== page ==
How Scottish workers sabotaged Chilean dictator Pinochet


This video says about itself:

NAE PASARAN (2013) – Official Trailer

In a small Scottish town in 1974, factory workers refuse to carry out repairs on warplane engines in an act of solidarity against the violent military coup in Chile. Four years pass then the engines mysteriously disappear in the middle of the night. Forty years later they re-unite to look back on what was gained and what was lost.

Director: Felipe Bustos Sierra Producer: Rebecca Day (SDI Productions) Executive Producers: Sonja Henrici & Noe Mendelle Editor: Anne Milne Animation Director: Frederic Plasman Camera: Julian Schwanitz Sound: Jack Coghill

Highlights: Edinburgh International Film Festival 2013 DOK Leipzig 2013 – Official Selection and Animadoc Dove Award Nomination Arcipelago 2013 – International Competition The Short Planet – Rome London Short Film Festival 2014 – Official Competition Glasgow Short Film Festival 2014 – Scottish Competition Tribeca Film Festival 2014 – Official Competition

By Felipe Bustos Sierra in Scotland:

The cots who downed Pinochet’s war planes

Saturday 2nd December 2017

Felipe Bustos Sierra tells the extraordinary story of working-class international solidarity that has inspired his documentary Nae Pasaran

I first met Robert Somerville at his Motherwell tower block flat five years ago this month. I had known of the story of the workers at Rolls Royce East Kilbride for decades but found out their names only recently. Robert and his fellow shop stewards led one of the longest and most efficient boycotts against the Augusto Pinochet dictatorship in Chile, although it has taken five years to find out how much they accomplished.

From 1974 to 1978, they refused to repair and return Avon jet engines from the Chilean air force.

These engines had powered the Hawker Hunter jets that bombed the Moneda Palace in Santiago on September 11 1973 and put an end to the first left-wing democracy in Latin America.

The Chilean military-led coup and the death of President Salvador Allende marked the beginning of 17 years of dictatorship, systematic human rights abuse and press censorship. The National Commission on Political Imprisonment and Torture and the Truth and Reconciliation Commission have estimated that there were around 30,000 victims of human rights abuses in Chile, with 27,255 tortured and 2,279 executed.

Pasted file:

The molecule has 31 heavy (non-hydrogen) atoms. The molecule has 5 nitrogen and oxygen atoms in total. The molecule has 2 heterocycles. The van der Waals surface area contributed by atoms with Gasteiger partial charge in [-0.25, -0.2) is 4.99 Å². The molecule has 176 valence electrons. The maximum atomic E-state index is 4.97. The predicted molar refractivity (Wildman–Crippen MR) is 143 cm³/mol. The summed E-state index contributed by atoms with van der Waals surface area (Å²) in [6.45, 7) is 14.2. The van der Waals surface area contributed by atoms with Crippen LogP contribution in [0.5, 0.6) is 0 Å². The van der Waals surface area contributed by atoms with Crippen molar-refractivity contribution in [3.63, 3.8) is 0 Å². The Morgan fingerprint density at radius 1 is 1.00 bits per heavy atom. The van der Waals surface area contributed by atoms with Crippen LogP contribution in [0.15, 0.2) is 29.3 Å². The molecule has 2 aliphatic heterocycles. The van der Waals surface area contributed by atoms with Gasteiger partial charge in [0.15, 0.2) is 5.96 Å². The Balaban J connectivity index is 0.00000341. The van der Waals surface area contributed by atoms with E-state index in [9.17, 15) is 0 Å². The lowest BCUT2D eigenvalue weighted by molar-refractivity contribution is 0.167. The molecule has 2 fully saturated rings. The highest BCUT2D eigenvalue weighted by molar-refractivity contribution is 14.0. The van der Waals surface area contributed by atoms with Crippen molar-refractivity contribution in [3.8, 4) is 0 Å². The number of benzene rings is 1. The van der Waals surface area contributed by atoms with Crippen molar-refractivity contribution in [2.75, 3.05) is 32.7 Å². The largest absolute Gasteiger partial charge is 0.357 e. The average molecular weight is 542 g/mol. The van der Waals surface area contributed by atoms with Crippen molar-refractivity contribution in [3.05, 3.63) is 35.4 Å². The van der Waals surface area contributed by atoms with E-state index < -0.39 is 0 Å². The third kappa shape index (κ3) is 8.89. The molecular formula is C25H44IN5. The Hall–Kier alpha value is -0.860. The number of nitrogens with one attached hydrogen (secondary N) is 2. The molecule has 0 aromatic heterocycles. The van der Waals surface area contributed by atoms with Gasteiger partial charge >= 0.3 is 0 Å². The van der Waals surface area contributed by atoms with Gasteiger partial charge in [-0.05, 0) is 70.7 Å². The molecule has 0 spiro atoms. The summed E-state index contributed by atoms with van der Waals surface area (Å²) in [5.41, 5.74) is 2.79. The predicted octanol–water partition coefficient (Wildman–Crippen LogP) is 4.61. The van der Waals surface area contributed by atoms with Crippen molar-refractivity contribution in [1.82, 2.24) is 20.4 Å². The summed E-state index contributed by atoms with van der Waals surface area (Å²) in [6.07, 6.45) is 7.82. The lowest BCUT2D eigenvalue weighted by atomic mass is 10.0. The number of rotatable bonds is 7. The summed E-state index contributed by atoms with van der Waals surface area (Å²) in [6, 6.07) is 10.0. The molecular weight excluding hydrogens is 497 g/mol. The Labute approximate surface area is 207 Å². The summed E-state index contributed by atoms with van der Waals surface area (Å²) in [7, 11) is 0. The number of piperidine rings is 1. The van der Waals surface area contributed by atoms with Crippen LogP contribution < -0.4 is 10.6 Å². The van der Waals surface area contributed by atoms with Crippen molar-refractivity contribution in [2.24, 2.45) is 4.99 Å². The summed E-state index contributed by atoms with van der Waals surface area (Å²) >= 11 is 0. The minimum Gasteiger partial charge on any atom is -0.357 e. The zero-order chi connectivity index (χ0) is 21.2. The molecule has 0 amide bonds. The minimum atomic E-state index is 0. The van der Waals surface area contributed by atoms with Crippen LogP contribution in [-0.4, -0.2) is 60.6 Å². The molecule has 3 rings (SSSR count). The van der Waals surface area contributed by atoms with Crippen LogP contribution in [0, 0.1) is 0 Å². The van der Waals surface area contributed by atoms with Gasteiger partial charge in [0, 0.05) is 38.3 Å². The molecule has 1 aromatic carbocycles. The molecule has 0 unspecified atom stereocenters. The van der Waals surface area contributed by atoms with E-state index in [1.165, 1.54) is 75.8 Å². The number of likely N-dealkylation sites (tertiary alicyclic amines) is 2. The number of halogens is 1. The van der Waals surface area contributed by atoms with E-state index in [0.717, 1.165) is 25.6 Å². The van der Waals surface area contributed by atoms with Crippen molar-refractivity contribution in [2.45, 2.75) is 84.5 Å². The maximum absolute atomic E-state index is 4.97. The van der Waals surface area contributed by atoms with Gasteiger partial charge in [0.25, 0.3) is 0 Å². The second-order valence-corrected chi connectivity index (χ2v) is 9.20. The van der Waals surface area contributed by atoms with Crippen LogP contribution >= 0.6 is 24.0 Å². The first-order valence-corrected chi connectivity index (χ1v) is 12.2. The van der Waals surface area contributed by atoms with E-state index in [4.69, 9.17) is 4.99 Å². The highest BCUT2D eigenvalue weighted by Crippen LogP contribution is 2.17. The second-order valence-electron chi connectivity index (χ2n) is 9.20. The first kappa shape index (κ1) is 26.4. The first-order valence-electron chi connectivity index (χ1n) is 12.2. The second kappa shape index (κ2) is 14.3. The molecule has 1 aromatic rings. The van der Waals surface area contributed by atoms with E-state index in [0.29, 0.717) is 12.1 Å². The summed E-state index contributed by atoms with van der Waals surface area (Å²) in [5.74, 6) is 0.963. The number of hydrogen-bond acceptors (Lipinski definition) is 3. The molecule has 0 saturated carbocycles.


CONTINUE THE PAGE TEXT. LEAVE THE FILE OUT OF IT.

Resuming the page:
Six months after the coup, aero-engine inspector Bob Fulton, nicknamed “Tank commander” for his years as a WWII tank mechanic, noticed the job sheets for the first Chilean engine on his desk. With the help of his colleague Stuart Barrie they alerted anyone working on Chilean engines: “These engines are blacked. We’ll not work on them.”

By the end of the day, eight engines of the Chilean air force were found throughout the factory and work on them stopped.

The works committee, of which Somerville and John Keenan were representatives, backed Bob’s decision which was supported by the Amalgamated Engineering Union (AEU) executive.

No jobs were lost and, after a year of deliberation with the management, the Chilean engines were loosely assembled, put into crates and left to rust in the yard. The longest boycott in the history of Chilean solidarity had begun.

On the August 26 1978 at 2am, two lorries and an iron crane with fake licence plates from an fictional transport company were let into the yard and took away the engines. The workers were told soon after that the engines were back in Chile and already in service. It was the last they heard about the matter, with little indication as to whether they’d had any impact.

The “blacking of Chilean engines by Scottish workers” had become one of the old myths of the Chile solidarity movement shared at solidarity events throughout the 1970s and ‘80s, well beyond the time of the engines’ disappearance.

Robert, John, Bob and Stuart have told me this story in their own words, from their own — at times, very different — memories over the last five years.

At the end of our initial meetings, they each had the same question, “Do you think we can still find the engines?”

For the last five years, I have researched and filmed in Britain and Chile a documentary called Nae Pasaran (They Shall Not Pass) — an investigation into the true impact of the boycott.

The film, for the first time, includes interviews with Chileans who crossed paths with the engines, for better or worse, and provides painstakingly documented evidence that the boycott was a triumph kept hidden by the Pinochet propaganda machine.

Based on our research, the Chilean ambassador bestowed, in 2015, on three of the workers the highest honour given to foreigners by the government of Chile. The Scottish pensioners became Commanders of the Republic of Chile.

Finally, earlier this year, we discovered the lost engines in Chile and managed to bring one back to Scotland. It’ll be returned next year to East Kilbride as a monument to the workers’ solidarity.

While we have reached our goals, including hearing the true impact of the boycott straight from the mouth of one of Pinochet’s last surviving generals, our goals have in the end taken us well beyond our financial resources.

We are currently running a fundraising campaign to allow us to complete the documentary.

It concludes on December 20 2017. We would be grateful for any contribution made.

Felipe Bustos Sierra is a Chilean filmmaker, born in exile in Belgium and now living in Scotland. To donate visit www.naepasaran.com.

They did not pass. JOHN GREEN recommends a film on the extraordinary initiative by the Scottish factory workers who four decades ago put a spike in the murderous Pinochet war machine in Chile.

7 thoughts on “How Scottish workers sabotaged Chilean dictator Pinochet

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